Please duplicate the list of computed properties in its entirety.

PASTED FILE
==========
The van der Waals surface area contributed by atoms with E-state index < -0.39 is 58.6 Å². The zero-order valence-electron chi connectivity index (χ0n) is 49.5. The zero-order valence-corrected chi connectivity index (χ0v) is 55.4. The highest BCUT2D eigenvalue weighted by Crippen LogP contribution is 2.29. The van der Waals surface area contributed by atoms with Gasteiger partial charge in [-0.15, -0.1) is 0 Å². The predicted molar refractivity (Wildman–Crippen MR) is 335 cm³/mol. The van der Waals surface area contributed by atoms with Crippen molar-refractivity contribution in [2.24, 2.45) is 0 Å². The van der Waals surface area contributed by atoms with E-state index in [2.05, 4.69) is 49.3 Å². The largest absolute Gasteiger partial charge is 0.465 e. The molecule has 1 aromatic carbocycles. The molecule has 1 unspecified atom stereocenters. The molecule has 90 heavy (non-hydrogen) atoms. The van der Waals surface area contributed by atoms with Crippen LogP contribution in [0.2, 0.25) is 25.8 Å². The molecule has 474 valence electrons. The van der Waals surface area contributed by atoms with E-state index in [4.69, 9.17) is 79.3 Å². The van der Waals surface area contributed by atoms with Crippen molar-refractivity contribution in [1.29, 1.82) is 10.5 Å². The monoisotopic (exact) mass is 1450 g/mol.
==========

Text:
The van der Waals surface area contributed by atoms with E-state index < -0.39 is 58.6 Å². The zero-order valence-electron chi connectivity index (χ0n) is 49.5. The zero-order valence-corrected chi connectivity index (χ0v) is 55.4. The highest BCUT2D eigenvalue weighted by Crippen LogP contribution is 2.29. The van der Waals surface area contributed by atoms with Gasteiger partial charge in [-0.15, -0.1) is 0 Å². The predicted molar refractivity (Wildman–Crippen MR) is 335 cm³/mol. The van der Waals surface area contributed by atoms with Crippen molar-refractivity contribution in [2.24, 2.45) is 0 Å². The van der Waals surface area contributed by atoms with E-state index in [2.05, 4.69) is 49.3 Å². The largest absolute Gasteiger partial charge is 0.465 e. The molecule has 1 aromatic carbocycles. The molecule has 1 unspecified atom stereocenters. The molecule has 90 heavy (non-hydrogen) atoms. The van der Waals surface area contributed by atoms with Crippen LogP contribution in [0.2, 0.25) is 25.8 Å². The molecule has 474 valence electrons. The van der Waals surface area contributed by atoms with E-state index in [4.69, 9.17) is 79.3 Å². The van der Waals surface area contributed by atoms with Crippen molar-refractivity contribution in [1.29, 1.82) is 10.5 Å². The monoisotopic (exact) mass is 1450 g/mol.